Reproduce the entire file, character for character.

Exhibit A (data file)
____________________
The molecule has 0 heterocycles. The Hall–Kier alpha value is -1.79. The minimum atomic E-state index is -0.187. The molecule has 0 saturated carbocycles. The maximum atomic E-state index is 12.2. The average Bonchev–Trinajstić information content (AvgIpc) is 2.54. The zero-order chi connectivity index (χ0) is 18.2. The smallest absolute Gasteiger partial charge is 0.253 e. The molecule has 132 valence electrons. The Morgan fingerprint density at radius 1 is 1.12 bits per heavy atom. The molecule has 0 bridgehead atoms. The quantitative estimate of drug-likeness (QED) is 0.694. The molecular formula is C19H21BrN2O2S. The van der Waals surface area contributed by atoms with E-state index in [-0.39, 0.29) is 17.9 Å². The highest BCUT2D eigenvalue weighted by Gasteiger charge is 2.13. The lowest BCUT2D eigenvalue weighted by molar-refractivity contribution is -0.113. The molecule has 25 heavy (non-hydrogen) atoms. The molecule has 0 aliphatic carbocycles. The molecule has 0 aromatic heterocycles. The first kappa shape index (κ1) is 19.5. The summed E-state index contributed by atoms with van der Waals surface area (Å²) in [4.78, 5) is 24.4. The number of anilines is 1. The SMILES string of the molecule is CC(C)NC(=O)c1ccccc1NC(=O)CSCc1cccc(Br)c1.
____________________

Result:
The molecule has 0 heterocycles. The Hall–Kier alpha value is -1.79. The minimum atomic E-state index is -0.187. The molecule has 0 saturated carbocycles. The maximum atomic E-state index is 12.2. The average Bonchev–Trinajstić information content (AvgIpc) is 2.54. The zero-order chi connectivity index (χ0) is 18.2. The smallest absolute Gasteiger partial charge is 0.253 e. The molecule has 132 valence electrons. The Morgan fingerprint density at radius 1 is 1.12 bits per heavy atom. The molecule has 0 bridgehead atoms. The quantitative estimate of drug-likeness (QED) is 0.694. The molecular formula is C19H21BrN2O2S. The van der Waals surface area contributed by atoms with E-state index in [-0.39, 0.29) is 17.9 Å². The highest BCUT2D eigenvalue weighted by Gasteiger charge is 2.13. The lowest BCUT2D eigenvalue weighted by molar-refractivity contribution is -0.113. The molecule has 25 heavy (non-hydrogen) atoms. The molecule has 0 aliphatic carbocycles. The molecule has 0 aromatic heterocycles. The first kappa shape index (κ1) is 19.5. The summed E-state index contributed by atoms with van der Waals surface area (Å²) in [4.78, 5) is 24.4. The number of anilines is 1. The SMILES string of the molecule is CC(C)NC(=O)c1ccccc1NC(=O)CSCc1cccc(Br)c1.